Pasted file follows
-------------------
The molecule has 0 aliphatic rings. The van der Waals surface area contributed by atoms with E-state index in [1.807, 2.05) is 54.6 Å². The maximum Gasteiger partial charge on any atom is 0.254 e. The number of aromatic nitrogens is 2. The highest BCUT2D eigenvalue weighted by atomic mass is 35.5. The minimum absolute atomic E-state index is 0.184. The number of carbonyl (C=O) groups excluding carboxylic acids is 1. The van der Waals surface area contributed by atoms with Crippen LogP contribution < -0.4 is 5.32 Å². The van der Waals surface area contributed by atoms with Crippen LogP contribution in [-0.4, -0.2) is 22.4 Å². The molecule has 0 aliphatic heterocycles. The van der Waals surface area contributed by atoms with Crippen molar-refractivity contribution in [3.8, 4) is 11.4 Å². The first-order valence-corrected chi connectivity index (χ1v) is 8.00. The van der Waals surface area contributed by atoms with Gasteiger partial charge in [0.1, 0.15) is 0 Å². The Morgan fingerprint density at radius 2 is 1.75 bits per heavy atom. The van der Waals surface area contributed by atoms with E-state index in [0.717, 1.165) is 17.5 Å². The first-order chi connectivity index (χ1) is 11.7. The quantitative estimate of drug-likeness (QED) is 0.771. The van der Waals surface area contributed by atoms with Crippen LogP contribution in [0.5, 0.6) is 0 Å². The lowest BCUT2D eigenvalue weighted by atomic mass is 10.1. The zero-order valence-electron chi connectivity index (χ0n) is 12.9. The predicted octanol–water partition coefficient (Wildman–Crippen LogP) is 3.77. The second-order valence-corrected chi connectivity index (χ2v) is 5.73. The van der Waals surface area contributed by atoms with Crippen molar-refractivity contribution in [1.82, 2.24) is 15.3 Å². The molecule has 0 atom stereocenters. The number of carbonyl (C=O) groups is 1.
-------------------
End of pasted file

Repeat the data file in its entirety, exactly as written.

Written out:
The molecule has 0 aliphatic rings. The van der Waals surface area contributed by atoms with E-state index in [1.807, 2.05) is 54.6 Å². The maximum Gasteiger partial charge on any atom is 0.254 e. The number of aromatic nitrogens is 2. The highest BCUT2D eigenvalue weighted by atomic mass is 35.5. The minimum absolute atomic E-state index is 0.184. The number of carbonyl (C=O) groups excluding carboxylic acids is 1. The van der Waals surface area contributed by atoms with Crippen LogP contribution < -0.4 is 5.32 Å². The van der Waals surface area contributed by atoms with Crippen LogP contribution in [-0.4, -0.2) is 22.4 Å². The molecule has 0 aliphatic heterocycles. The van der Waals surface area contributed by atoms with Crippen molar-refractivity contribution in [3.8, 4) is 11.4 Å². The first-order valence-corrected chi connectivity index (χ1v) is 8.00. The van der Waals surface area contributed by atoms with Gasteiger partial charge in [0.1, 0.15) is 0 Å². The Morgan fingerprint density at radius 2 is 1.75 bits per heavy atom. The van der Waals surface area contributed by atoms with E-state index in [0.717, 1.165) is 17.5 Å². The first-order chi connectivity index (χ1) is 11.7. The quantitative estimate of drug-likeness (QED) is 0.771. The van der Waals surface area contributed by atoms with Crippen LogP contribution in [0.5, 0.6) is 0 Å². The lowest BCUT2D eigenvalue weighted by atomic mass is 10.1. The zero-order valence-electron chi connectivity index (χ0n) is 12.9. The predicted octanol–water partition coefficient (Wildman–Crippen LogP) is 3.77. The second-order valence-corrected chi connectivity index (χ2v) is 5.73. The van der Waals surface area contributed by atoms with Crippen molar-refractivity contribution in [1.82, 2.24) is 15.3 Å². The molecule has 0 atom stereocenters. The number of carbonyl (C=O) groups is 1.